HK: Remind me who said, revolution is a process and not an event? Because, when I look at how very quickly the activists on the ground on October 25th, the same morning when Burhan announced that he is taking control and he put the prime minister and the cabinet in jail and everything, and the same morning, the streets was flooded with people. And so I honestly think, Akwe, that what happened back in April – June 2019, it contributed a lot to what’s happening right now, because it enabled a large number of young Sudanese to experience resistance independently, not to be under the guardianship of the traditional political parties kind of independent resistance, making decision, you know, uh, protecting the space, doing the right things, it was a fascinating space – 2019. I would never imagine that, for example, in such a conservative society that I would see, groups of LGBTQ communities, in that space and, you know, very well accommodated and protected by the young people and so on. So I think the roots of what’s happening today here, you know, it’s actually started in 2019, the fact that, those two or three months and the intensity of the interaction enabled young people to develop some sort of a vision and imagination that’s not really been censored by the traditional politics.
AA: So in a sense, those young people who were mobilized in June 2019, they’ve just been watching this African Union-brokered government gradually run into the sands, and when the coup came, they remobilized because they never really demobilized.
HK: Absolutely. they were extremely critical of the hybridity of the government. And they understood very well the fact that the military is not to be trusted, but they also appreciated the very limited space of freedom that they gained, you know, despite everything. 2019 is their revolution. The people they die in that revolutions are their friends, are their colleagues, are their neighbors and classmates and so on, you know. What’s really fascinating for me is, they are learning very, very fast. They understand, you know, the behavior of the military very clearly, they are not – like 2019 – not easily manipulated by the traditional. political forces. And I have to say that, you know, they also captured, all of us, in terms of our imagination, our hearts and our hopes, you know? And you would see, when the protest is moving from one area to the other, doors open and people will just give away sandwiches. Some people will give away buckets of juice and jerrycans of water and things like that.
AA: So can I ask you about how they are organized? You talked earlier about 2019 and the spontaneity of the mobilization but you also say that they’ve learned a lot – are they organizing now in a structured way? And if so, what does that look like? Or is it still a spontaneous process?
HK: It’s a very broad, very fluid structure. And I think this is why it’s very strong, you know, it’s a broad democracy movement. It’s a resistance movement. It has all kind of people that have agreed on one minimum demand, which is, Sudan should not be ruled by military any more. Very simple demand. You know, we want a democratic, we want a multi-party government, and a government that observes rule of law – extremely simple and basic demands. And this is why it appeals to a very broad range of Sudanese. I have seen people in wheelchairs, old people, people with disabilities, all of us. I mean, yes, those who are present in the protest naturally are the young people. I mean, not all of us can run as fast or can be at the front line of the protest.
AA: One thing I want to ask you about… in recent decades, there’s been multiple sites of armed resistance in Sudan – in Darfur, in South Kordofan and Blue Nile provinces… these groups arose out of grievances against military rule from Khartoum… but the movement you’re describing is very different – fundamentally non-violent in its tactics and approach.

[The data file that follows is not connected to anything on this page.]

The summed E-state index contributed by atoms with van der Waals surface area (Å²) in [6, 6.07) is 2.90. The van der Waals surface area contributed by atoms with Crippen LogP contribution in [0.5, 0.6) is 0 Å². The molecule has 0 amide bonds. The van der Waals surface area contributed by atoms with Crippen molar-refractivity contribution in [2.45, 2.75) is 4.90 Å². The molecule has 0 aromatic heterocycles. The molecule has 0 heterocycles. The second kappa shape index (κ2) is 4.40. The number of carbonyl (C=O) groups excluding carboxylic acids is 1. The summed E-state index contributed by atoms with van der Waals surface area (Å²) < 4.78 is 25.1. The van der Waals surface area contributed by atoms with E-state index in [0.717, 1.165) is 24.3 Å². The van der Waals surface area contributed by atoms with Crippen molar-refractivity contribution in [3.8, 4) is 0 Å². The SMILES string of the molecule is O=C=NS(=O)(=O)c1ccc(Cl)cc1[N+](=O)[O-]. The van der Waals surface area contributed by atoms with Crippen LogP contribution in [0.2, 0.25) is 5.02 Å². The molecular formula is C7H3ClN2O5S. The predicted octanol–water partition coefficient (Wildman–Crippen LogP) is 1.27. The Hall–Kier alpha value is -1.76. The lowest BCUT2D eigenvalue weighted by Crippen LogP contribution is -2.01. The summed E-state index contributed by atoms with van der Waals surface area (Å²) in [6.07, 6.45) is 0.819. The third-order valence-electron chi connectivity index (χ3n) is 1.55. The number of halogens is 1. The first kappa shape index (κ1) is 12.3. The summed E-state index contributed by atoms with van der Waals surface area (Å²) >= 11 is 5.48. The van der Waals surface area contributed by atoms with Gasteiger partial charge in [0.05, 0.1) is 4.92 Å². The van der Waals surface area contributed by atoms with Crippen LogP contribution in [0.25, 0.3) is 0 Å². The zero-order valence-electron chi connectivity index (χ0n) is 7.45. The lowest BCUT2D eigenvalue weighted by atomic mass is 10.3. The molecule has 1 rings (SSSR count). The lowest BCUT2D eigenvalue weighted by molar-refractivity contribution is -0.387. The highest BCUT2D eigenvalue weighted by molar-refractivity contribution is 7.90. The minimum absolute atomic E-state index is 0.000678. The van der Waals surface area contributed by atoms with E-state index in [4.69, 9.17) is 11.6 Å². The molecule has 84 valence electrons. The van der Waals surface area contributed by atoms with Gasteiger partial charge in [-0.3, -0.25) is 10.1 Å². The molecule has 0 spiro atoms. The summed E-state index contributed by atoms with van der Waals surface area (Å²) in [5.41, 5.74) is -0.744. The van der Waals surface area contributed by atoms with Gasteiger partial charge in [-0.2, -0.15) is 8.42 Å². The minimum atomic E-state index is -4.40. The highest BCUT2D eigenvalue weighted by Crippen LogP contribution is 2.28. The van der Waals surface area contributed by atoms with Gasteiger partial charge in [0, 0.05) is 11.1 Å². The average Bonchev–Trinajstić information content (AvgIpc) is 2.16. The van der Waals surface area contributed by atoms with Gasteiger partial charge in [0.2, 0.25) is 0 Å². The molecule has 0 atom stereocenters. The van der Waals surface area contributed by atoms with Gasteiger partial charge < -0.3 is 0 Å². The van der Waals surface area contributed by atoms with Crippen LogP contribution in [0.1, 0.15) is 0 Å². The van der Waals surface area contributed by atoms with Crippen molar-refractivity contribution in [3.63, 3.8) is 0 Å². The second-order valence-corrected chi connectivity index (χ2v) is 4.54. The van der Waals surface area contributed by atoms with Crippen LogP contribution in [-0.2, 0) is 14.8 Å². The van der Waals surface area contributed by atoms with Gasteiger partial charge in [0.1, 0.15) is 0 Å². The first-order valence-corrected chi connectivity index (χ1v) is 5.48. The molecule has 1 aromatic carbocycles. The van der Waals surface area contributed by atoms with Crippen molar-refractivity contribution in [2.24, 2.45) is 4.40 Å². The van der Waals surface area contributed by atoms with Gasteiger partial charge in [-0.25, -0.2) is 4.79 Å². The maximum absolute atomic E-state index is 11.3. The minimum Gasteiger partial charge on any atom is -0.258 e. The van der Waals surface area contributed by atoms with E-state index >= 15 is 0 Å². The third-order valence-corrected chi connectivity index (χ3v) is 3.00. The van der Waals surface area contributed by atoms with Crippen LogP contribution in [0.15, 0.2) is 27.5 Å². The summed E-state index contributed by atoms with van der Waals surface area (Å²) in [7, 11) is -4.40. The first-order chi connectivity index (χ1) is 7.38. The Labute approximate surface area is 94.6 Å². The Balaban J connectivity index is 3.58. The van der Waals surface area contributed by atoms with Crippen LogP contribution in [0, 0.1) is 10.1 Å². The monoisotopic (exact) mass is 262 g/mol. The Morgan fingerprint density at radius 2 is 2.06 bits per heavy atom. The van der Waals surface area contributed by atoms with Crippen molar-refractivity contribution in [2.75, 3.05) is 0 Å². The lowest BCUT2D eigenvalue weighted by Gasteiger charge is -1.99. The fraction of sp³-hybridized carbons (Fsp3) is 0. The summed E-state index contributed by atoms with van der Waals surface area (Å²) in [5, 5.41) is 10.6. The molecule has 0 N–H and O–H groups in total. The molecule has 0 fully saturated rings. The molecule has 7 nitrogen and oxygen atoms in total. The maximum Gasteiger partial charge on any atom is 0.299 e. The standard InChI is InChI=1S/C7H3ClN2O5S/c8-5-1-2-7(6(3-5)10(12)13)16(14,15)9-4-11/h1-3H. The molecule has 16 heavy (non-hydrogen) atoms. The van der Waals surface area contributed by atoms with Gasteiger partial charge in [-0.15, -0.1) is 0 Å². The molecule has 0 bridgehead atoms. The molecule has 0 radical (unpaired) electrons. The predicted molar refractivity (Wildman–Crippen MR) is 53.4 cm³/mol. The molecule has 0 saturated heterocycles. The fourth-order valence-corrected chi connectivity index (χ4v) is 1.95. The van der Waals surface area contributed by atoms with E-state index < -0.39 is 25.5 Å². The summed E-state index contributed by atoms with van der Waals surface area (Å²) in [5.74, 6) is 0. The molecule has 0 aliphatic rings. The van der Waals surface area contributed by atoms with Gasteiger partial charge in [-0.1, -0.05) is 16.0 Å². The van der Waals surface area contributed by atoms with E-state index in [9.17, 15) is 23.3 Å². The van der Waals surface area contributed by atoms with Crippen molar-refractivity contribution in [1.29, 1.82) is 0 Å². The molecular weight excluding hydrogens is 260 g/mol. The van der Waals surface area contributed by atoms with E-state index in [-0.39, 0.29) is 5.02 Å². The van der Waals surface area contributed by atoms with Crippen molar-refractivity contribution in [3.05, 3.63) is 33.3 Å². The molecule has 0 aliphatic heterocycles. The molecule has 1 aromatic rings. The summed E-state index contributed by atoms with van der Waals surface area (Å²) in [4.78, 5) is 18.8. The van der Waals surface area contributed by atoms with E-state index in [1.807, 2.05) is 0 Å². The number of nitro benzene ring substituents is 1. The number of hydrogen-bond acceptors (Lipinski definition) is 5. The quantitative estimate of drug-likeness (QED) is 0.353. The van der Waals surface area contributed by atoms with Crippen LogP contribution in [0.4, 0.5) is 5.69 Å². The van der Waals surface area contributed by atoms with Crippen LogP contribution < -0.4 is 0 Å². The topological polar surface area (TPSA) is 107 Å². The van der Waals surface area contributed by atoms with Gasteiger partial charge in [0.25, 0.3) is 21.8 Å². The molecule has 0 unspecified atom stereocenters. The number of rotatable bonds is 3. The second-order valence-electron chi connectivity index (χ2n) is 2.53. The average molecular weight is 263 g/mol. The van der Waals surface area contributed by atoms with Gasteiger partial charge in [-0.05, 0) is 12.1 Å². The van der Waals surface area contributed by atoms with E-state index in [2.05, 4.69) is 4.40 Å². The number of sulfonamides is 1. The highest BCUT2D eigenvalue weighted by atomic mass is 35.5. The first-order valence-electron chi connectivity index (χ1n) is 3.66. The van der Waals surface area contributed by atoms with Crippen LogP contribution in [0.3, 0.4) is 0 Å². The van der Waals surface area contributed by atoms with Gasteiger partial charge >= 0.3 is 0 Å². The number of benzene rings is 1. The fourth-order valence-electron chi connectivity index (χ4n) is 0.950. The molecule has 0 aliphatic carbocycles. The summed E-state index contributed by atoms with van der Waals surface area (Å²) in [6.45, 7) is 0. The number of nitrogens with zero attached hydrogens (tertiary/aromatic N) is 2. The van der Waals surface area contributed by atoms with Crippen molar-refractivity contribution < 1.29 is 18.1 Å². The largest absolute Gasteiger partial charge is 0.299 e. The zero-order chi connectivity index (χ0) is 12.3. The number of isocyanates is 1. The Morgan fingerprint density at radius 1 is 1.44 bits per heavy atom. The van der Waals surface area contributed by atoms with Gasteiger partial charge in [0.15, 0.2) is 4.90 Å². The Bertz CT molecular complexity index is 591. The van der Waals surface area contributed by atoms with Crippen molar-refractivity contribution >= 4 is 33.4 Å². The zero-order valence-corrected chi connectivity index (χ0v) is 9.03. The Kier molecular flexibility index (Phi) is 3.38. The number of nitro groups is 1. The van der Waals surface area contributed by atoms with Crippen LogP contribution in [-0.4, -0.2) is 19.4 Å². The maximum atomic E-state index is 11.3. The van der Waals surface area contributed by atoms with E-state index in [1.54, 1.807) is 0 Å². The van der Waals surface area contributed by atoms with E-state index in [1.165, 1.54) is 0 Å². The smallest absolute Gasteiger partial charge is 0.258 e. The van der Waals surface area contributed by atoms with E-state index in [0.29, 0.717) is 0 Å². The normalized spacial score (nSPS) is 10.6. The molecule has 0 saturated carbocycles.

HK: I mean, what this movement, what these acts of resistance, this pro-democracy movement has managed to do is, it largely discredited, you know, the whole idea of armed movements as a solution for grievances and injustice. And so you would see a lot of young people in conflict areas actually organizing in similar ways, you know, and they are becoming part of prodemocracy, resistance committees idea, which is quite fascinating. You can clearly see that the era of armed movements and the trust on strong men it’s really vanishing. I’m not jumping into conclusion, but this is the beginning, I think, this is an absolutely bottom-up movement, very uniquely happening in this very poor country, you know, coordinated by those very poor people with very simple tools, but absolute courage, you know, because simply, a majority of the Sudanese, they don’t have a lot to lose.
AA: So when these regular protests are being called, you said you are going out on a regular basis. Is there some form of coordinating structure, is there some underlying committee system that makes decisions?
HK: There is basic, what they call coordination bodies, very much neighborhood-based coordination bodies, and then they have like central coordination body for each of the provinces, for example. Decisions have to be made, like, you know, for example, the dates of the gatherings, announced and unannounced protests, and things like that. So when you go to the protest, you know, it’s just like the time of movement and overall general behavior about how people should act during the protest. But at the same time, it’s quite open. Like, you know, there is group of young women that I worked with, which are really fantastic, and they were concerned about themselves being present regularly in the protests but not part of the coordination committees. And so they have this campaign called Join The Committee, they have their own logos and, advocate for women being part of the coordination committees, being part of the leadership of the resistance and so on. Also, you would see a lot of groups that comes with different identities, like, you know, people with disabilities, trade unions, they come with their own logos, all kind of women movements, other youth movements who are not part of the resistance committees, and of course, political parties, they come with their own signs. So it’s an extremely open space as well. Yes, coordinated by those young men, but everyone is literally there.